I've been planning this special evening with friends for quite a while now. What's so special about it you may ask? Well, nothing, aside from preparing massoor, cabbage and carrots, gomen besicah, injera, tej (home brewed by Timyay, but not completely done) and roasting my own beans for a coffee ceremony. Then, I invited the most amazing guests that all happen to be Ethiopian. Amharic was spoken about 75% of the evening, and once in a while Tim, Woineshet, and I got the jist of what was being said :) The ladies helped me tweak my recipes, and we all gathered around our large mesob (Ethiopian food basket) to enjoy a meal together. There was laughter and intense discussion about the next generation in Addis Ababa.
These friends are our newest family members! Our friend Anagaw helped us to meet Winnie's living birth relative in Ethiopia. He dropped his plans in Addis to show us around, eat loads of kitfo, and assist us in everything from buying a dress at the mercado to Teddy Afro music. He met Winnie on our first night together in the hotel, translating things for us. Tiru was our babysitter when Winnie first came home. We go to her and Admasu's house nearly every other week for Ethiopian food, coffee, hair braiding, and the warmest of conversations. The other friends who came for dinner have come into our lives more recently, but we feel the warmth with them as well. Like any family, it's important to show appreciation and come together to celebrate traditions. I wanted to do both of those things with this dinner. I wanted them to feel welcomed and as comfortable in my home as I have felt with them.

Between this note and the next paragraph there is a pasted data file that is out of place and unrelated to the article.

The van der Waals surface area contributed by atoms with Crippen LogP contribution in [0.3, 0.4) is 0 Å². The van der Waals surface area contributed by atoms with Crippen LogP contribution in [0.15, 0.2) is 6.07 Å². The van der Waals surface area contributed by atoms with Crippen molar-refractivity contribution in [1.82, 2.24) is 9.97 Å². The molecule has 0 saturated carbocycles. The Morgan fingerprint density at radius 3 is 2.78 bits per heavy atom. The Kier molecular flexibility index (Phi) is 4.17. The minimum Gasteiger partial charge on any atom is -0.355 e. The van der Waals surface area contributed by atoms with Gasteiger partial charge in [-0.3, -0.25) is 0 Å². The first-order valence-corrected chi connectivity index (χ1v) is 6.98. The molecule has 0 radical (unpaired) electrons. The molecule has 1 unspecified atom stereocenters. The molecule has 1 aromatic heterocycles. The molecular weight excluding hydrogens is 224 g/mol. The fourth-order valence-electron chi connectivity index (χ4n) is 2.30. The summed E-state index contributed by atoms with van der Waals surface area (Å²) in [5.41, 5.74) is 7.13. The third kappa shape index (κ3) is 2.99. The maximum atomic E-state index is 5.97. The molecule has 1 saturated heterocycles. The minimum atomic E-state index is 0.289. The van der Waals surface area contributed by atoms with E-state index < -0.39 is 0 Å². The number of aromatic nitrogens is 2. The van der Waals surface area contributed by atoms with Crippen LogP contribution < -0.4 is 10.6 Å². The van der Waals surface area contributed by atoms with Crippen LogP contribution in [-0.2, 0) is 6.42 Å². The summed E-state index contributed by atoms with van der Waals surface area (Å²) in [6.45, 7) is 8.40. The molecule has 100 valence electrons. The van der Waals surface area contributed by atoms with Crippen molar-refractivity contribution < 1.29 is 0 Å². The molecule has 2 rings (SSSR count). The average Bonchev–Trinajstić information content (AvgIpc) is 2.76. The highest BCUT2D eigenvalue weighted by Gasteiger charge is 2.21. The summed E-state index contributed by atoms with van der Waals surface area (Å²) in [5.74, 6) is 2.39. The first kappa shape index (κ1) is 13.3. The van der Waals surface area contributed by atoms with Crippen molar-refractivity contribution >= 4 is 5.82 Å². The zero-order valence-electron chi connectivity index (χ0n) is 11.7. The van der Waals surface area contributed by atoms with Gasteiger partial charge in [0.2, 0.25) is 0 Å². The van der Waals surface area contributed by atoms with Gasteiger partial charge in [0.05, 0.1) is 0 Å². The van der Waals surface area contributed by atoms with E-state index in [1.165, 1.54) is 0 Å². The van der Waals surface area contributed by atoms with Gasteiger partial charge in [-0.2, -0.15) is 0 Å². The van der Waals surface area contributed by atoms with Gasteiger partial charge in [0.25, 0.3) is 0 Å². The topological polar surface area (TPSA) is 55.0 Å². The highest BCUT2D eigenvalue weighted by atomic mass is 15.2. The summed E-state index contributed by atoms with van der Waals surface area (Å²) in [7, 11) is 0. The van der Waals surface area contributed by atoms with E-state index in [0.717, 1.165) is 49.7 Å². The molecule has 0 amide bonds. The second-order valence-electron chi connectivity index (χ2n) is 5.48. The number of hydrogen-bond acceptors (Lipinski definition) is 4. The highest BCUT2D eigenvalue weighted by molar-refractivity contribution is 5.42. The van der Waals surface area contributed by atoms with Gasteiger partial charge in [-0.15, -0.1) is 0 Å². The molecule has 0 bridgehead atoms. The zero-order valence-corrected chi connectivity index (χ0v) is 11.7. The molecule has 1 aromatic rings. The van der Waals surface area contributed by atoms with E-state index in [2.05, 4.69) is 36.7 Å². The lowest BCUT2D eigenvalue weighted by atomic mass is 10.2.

With that said, there are a lot of traditions and cultural pieces that I need to work on.
1. Stand when a senior enters the room
2. pour coffee to the senior most male in the room and go from there. A slight bow of the head and hand shake are appropriate.
3. burning incense on coals is a sign of welcome and honor when guests come to your home
4. Tej takes two months to mature (weak tej is called birz, which is what we actually served)
5. three cheek kisses upon arrival are appropriate
6. once green coffee beans are rinsed, they must be roasted that night (I rinsed the whole bag, and my kind guest helped me roast it!!)
...the list could go on and on. I am really looking forward to returning to Ethiopia. I have a much better understanding of the culture and traditions. I appreciate all the little details that take such time and effort. My initial interest may have been for Winnie's sake, but now I am drawn to this for myself. I am forever grateful for the friendships with my Ethiopian family. Caio, Abigail